Daybreak

When she raised her eyes and met his gaze
the train gave an unexpected lurch.
It was an ineffable moment,
like a deer looking up from the plain
for an instant and finding berries.
The sun was rising. His pale blue eyes
and the rye field rolling out behind
his broad shoulder reminded her of
the old town she’d run away from,
where the faded rye no longer danced
when the cold wind blew, and the mad crows
beat their wings against the stony sky.
And as she smiled at him, sunlight broke
through the tin-gray clouds that gathered on
the tip of her tongue all these quiet years.

 

Originally published on January 27th, 2016 on my old blog.

The Breakup

This was after we’ve both said bitter things
and the light’s begun to fade. We stopped
at a small fishing village outside Maine.
His stubbled face looked as composed as mine
on that overcast evening, as we stood
at the edge of the hard crag listening
to the waves beat against the solemn rocks
like relentless cries from the ocean’s heart.
And he took a few steps back and said, hey
let’s get back to the car and keep going.
And I thought maybe he too was afraid
to listen – this sound we heard everywhere
we went but it left us still so broken.
At night the wind came from the sea and made
the lonely grey poplars murmur more tunes.
He did not notice, and I – although I
didn’t believe there could be more – still I
sat up in the hushed car and listened.

 

Originally published on January 22nd, 2016 on my old blog. 

Many Years Later

Many years later, she saw him standing
in the cereal aisle of AJ’s Fine Foods.
He was reading the nutrition label
on a box of frosted flakes, still wearing
his mucky white converse with no shoestrings.

It was nearing seven. The blue between
two clouds grew paler but never vanished.
A bulb of white light quivered, and kept on
quivering still on the blank store ceiling.
Without a sound she turned away to see

if she has found everything she wanted.
Somewhere over the baking supplies aisle,
two shopping carts bumped into each other,
two strangers, mumbling soft apologies,
carefully went on their separate ways.

 

Originally published on January 9th, 2016 on my old blog.

Sister Moon

Mother, mother,
what have you done with my sister,
the other burnt charcoal white moon
from the same pear-shaped room
where I flew out like a bald bird
singing O love love be all mine.

Her life would have been mine;
her first cry would have woken the mother
in an iceberg, let alone you; her songbird
twittering of notes calling me sister sister
would have echoed through my bedroom;
if only the night queen loved her baby moon.

But mother, your night never needed a moon.
It was lit up by bottles and cries that weren’t mine.
I went into the wood, into the witch’s hutch-room
of black air, blacker than all of your hair, mother!
There I lay awake holding the soft form of a sister
who had gone to sleep like a sweet milk bird

nested inside all this love, my tiny bluebird
of a sister, my otherwise happiness, a full moon
melting into sixteen candles, pink-rose face of my sister
blooming into yours, and I denied everything to be mine –
all your trembling bells and stubborn curls, dear mother.
You laughed and said I was the blueprint of the room

where you’d lie down to die someday, a coffin room
from which you couldn’t escape. A caged bird
forever singing blues and lullabies, O mother,
you were the canoe that sunk under a waxing moon.
But the crescent of your face fell into place with mine;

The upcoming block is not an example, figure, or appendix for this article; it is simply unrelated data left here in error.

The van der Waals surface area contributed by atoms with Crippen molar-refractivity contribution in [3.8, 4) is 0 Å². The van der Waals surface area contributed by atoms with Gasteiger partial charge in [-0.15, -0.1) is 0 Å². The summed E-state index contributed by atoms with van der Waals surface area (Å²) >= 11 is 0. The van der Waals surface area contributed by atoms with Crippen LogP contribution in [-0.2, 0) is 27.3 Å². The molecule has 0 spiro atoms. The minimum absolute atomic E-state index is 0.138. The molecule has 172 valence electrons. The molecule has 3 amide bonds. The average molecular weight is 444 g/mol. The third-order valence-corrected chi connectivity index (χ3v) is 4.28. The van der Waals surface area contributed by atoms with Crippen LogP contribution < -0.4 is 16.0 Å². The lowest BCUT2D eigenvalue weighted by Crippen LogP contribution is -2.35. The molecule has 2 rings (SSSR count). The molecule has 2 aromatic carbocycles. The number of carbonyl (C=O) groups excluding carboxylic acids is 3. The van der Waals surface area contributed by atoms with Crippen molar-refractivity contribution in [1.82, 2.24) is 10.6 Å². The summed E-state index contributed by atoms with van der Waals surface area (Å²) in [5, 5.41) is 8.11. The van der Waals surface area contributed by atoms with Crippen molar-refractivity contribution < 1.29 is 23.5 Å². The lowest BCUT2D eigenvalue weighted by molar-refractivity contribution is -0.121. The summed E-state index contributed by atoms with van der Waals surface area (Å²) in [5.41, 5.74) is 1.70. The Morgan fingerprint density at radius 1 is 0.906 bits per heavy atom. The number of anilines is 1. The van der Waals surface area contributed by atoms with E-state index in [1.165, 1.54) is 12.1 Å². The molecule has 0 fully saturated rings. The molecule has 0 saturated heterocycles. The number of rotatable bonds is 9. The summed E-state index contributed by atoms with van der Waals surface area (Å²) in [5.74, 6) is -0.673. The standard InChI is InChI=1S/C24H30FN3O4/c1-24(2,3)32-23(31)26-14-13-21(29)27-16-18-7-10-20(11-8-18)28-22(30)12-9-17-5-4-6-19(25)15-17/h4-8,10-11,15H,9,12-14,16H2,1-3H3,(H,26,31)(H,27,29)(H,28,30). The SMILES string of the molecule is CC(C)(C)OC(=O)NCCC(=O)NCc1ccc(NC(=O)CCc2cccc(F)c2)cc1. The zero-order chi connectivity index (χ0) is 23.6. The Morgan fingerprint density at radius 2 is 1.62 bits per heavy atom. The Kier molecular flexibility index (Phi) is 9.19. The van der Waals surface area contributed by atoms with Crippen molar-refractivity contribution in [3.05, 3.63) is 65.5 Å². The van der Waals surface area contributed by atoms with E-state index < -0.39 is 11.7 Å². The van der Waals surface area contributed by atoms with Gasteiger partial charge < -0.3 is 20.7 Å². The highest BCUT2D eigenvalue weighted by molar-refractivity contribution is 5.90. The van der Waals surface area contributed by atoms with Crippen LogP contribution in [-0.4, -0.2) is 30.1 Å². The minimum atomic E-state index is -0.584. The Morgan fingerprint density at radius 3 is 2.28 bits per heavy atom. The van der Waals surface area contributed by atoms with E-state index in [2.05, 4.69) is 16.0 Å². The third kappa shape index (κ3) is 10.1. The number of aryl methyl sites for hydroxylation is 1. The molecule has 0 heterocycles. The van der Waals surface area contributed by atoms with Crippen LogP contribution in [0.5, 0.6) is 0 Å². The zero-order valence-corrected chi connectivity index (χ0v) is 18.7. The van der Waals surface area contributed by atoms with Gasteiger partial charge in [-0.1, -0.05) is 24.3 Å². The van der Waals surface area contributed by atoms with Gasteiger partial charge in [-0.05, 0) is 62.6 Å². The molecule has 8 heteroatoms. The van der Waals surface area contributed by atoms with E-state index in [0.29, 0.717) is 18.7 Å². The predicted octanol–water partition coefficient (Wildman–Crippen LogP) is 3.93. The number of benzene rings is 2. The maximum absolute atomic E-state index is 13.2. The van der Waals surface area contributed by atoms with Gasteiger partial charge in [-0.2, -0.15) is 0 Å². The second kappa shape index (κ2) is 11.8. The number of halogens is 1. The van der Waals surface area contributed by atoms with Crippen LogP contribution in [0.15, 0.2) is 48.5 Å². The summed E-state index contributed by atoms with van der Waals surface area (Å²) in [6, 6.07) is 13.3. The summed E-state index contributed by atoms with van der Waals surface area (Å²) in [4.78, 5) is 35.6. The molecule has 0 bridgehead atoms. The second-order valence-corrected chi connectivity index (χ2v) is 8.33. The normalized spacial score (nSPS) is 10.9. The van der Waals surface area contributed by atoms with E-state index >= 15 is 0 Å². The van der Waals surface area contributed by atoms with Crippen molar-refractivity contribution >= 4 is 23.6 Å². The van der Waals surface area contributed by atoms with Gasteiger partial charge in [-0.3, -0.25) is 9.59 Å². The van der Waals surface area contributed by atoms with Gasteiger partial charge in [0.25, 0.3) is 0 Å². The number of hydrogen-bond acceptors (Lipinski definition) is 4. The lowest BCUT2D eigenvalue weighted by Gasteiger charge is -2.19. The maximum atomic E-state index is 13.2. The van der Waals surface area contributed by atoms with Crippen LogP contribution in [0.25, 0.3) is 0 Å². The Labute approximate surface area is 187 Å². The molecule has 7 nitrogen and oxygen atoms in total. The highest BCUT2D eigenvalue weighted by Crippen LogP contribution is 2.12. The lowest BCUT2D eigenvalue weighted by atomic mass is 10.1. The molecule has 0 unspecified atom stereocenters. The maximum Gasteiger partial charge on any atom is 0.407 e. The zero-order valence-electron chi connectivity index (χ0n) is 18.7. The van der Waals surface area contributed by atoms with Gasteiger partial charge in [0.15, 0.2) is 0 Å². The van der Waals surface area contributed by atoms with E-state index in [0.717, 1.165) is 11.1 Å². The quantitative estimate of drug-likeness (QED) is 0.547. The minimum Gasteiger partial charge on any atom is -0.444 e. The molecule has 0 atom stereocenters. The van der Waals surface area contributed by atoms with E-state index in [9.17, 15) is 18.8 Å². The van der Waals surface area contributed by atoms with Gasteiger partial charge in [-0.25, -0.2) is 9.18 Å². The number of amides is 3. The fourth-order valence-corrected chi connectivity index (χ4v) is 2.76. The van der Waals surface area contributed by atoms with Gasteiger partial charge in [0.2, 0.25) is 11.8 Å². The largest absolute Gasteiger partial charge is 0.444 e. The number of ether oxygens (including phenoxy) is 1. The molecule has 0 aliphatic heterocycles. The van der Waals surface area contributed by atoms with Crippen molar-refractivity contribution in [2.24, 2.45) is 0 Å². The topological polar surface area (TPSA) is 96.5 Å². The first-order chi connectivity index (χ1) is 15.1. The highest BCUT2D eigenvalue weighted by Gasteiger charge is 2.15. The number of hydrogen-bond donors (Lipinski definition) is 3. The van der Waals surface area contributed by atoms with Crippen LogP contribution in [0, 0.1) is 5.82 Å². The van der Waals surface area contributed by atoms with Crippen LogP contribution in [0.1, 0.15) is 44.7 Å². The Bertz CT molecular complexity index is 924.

your freckles tacked to my nose like love, like my sister

never leaving the nook in your shoulder. My ghost of a sister,
a longing with elbows and knees, tiptoed from my room
to yours every starless night. This game of mine
couldn’t save me from sadness, just like a bird
couldn’t take off from your canoe under the moon
without wings; without the bells of a mother.

My happiness, your absence, my sad white paper bird
gone into a world stained by the light of an eclipsed moon.
We’ve both been so alone in our blue rooms, haven’t we, mother?

 

Originally published on December 28th, 2015 on my old blog. 

The Centerpiece

They have come to watch me unfold,
sweaty dinner guests with gold lorgnettes.
I, a tigress imprisoned by a glass cage,
devour their lambs and spit red poetry.

Over the soup course they eye me closely in smokes,
horny widowers with stubby little cigarettes,
I, a dahlia rising out of the giant vase,
pluck their hairs and assemble sad history.

After wine they gossip through my earlobes,
bored mothers with their stuffed marionettes.
I, a blue moon squatting in a loveless cave,
kill the bats and begin a new story.

 

Originally published on December 21st, 2015 on my old blog. 

Mary Jane

Mary Jane is the girl
who perches her five-year-old chin
on the windowsill
like a small bird in the sycamore tree.
She doesn’t speak
nor would she run across the street.
But she could blow a bubblegum bubble
as round as a dream and as loud as herself.

At tea parties where the floral girls
sit and giggle knee to knee
Mary Jane pours air into cups of brown leaves,
and when everybody goes to sleep
she draws portraits under her swan sheets
one of Lily who is pretty;
one of Anna who tells secrets;
one of Bernice who is as alone as herself.

Mary Jane is the girl
who puts her favorite bow on the bald moon
and lets a lost ladybug hide in her sleeves.
She doesn’t cry
nor would she go to the ball without her red shoes.
And she dances behind the summer reeds
until her sundress spreads out like wings,
and she believes the butterfly in the pond to be herself.

When the floral girls put on aprons
and shop for meat sauces instead of ribbons,
they wonder what has become of Mary Jane,
that small milk feather of a girl
who hopscotches barefoot on the lawn after the rain;
who never finds another bird in the sycamore tree;
who could blow a bubblegum bubble
as round as a dream and as loud as herself.

 

Originally published on December 16th, 2015 on my old blog.